Valley Voices

Phil Fullerton: Throwback Sierra backpackers: Brr! Ah-h-h! Ouch! Help! Kraft

By Phil Fullerton

Phil Fullerton
Phil Fullerton Handout

The history of backpacking in our nearby Sierra mountains clearly reflects the broader trends in our society for the past half century: population growth, ecological awareness, increased pollution and intrusive regulations.

This was made clear to me in the recent movie, “Wild,” telling of a solo hike on Pacific Crest Trail. My wife and I have been backpacking in the Sierra from 1957 until age deterred us in the 1990s.

The first amazing thing in this movie was the use of a fancy tent on a clear night! We never used tents unless it was raining or rain was threatened, sleeping under the delightful canopy of stars and shooting comets and awakening with frost on your sleeping bag.

And for “tents” we first used two surplus Marine shelter-halves. These rectangular oil cloths served as ponchos but, snapped together, made a large cloth which could be suspended from trees by hanging it over a central rope. And then came the big advance: tube tents. These were 10-foot-long loops of plastic which made a triangle, open at both ends when suspended by a rope from trees. They were lighter and water tight, except in a wind, the open ends were an invitation to rain or snow.

We killed rattlesnakes upon sight. In “Wild,” Cheryl, the protagonist, walked by a rattlesnake, as we surely would now. In those days, we thought we were making the world safer, but gave no thought to ecology or natural balances.

We got our water out of streams by carrying a tin cup on our belts. No bottles were needed, nor any purifier chemical. Now the pressure of both people and grazing cattle have introduced dangerous viruses, so purifiers and filters are needed. I can still taste the wonderful, cool, spring water!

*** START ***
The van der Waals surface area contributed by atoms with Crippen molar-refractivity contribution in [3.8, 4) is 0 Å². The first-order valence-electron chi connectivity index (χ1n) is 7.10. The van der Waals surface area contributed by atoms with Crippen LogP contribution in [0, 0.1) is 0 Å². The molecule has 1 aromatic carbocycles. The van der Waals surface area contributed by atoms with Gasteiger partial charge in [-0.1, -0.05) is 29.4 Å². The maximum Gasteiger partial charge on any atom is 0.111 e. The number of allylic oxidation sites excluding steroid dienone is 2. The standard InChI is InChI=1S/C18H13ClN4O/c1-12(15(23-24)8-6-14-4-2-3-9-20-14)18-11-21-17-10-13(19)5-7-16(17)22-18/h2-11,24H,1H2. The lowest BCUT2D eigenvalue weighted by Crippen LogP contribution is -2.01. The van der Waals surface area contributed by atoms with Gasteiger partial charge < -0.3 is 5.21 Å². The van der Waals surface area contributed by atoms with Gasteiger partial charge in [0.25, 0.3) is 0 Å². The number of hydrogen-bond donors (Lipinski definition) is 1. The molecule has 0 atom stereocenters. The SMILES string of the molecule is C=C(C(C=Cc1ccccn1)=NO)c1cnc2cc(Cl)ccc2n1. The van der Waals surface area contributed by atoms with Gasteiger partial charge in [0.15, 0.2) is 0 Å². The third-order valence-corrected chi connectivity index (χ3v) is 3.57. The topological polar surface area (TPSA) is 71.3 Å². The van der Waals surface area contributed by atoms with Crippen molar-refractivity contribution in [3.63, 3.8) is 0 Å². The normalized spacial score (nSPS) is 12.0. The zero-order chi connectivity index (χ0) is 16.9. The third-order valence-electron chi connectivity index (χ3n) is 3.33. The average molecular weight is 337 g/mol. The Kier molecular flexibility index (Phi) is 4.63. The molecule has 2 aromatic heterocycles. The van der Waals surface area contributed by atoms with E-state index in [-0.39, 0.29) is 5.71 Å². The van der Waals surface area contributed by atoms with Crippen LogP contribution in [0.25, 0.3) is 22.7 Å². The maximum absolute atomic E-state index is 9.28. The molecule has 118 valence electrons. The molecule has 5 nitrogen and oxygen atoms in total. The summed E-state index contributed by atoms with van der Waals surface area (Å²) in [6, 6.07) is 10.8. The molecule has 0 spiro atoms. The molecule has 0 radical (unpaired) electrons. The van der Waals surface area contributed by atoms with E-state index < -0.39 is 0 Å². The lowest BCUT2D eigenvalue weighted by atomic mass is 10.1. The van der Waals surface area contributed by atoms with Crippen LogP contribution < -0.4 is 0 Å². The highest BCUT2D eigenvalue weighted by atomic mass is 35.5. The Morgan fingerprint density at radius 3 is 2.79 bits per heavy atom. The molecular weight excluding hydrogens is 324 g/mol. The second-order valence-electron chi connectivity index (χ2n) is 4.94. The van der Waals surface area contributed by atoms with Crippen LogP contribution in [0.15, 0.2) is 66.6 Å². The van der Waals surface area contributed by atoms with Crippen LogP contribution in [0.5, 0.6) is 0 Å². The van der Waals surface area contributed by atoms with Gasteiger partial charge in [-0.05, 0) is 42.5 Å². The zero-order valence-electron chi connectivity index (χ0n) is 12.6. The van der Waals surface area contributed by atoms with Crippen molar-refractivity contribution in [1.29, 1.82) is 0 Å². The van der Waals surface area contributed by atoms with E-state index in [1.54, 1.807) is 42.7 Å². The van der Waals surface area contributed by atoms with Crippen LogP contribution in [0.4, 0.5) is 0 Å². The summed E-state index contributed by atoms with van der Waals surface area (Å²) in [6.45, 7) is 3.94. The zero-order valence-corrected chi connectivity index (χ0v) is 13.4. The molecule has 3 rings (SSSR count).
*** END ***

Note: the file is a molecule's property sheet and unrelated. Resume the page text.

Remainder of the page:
Cooking was done over a wood fire. We would carry a grill and build our own fireplace. We collected plentiful wood near our campsite. Now the pressure of population means that wood is scarce, so stoves are necessary and often legally required. And in addition, fallen wood has been shown to be a source of nutrients as it rots, so burning it ends a millennium old cycle of regeneration.

Packs have hugely evolved. We started with Trapper Nelson packs which were basically two shoulder-supported boards and a bag. Then Kelty came out with its revolutionary superb waist belt support. We had to go to the Glendale factory to get our pack for a required individual fitting.

As to boots, you could get Red Wing laced high boots or nothing. Now there are super light boots that are not nearly so confining or heavy. And to ford a stream, you used your boots but took the socks off. Now there are special foot covers for fording.

For sleeping bags, we bought surplus prickly duck feather infantry bags. Brrrr. They were cold! We used ponchos and then Neoprene for ground covers; no air mattresses then.

Food was a challenge. We had to use standard foods on the market like Kraft dinners and Rice-a-roni. We relied on fish we caught. We carried a slab of bacon and sliced it for the grease. And there were powdered soups, milk and oatmeal as well. Now there is a huge array of freeze-dried foods that are a delight.

For location, we had a detailed U.S. Geological Survey map and a compass. There was no GPS or cellphones. Once my daughter and I had to walk out 13 miles starting at noon to reach Little Yosemite Valley to report a serious ankle injury to a hiking companion. We did succeed in getting the helicopter there the next morning, but we were plenty tired!

So attitudes and technology have moved on. Yet part of me still longs for the “old” days where we encountered only six people in eight days on the southern third of the Muir Trail; and feasted on self-reliant remoteness, disconnected from the “outside” world.

Phil Fullerton of Fresno is a retired lawyer. Email him at Puyricard8@sbcglobal.net.

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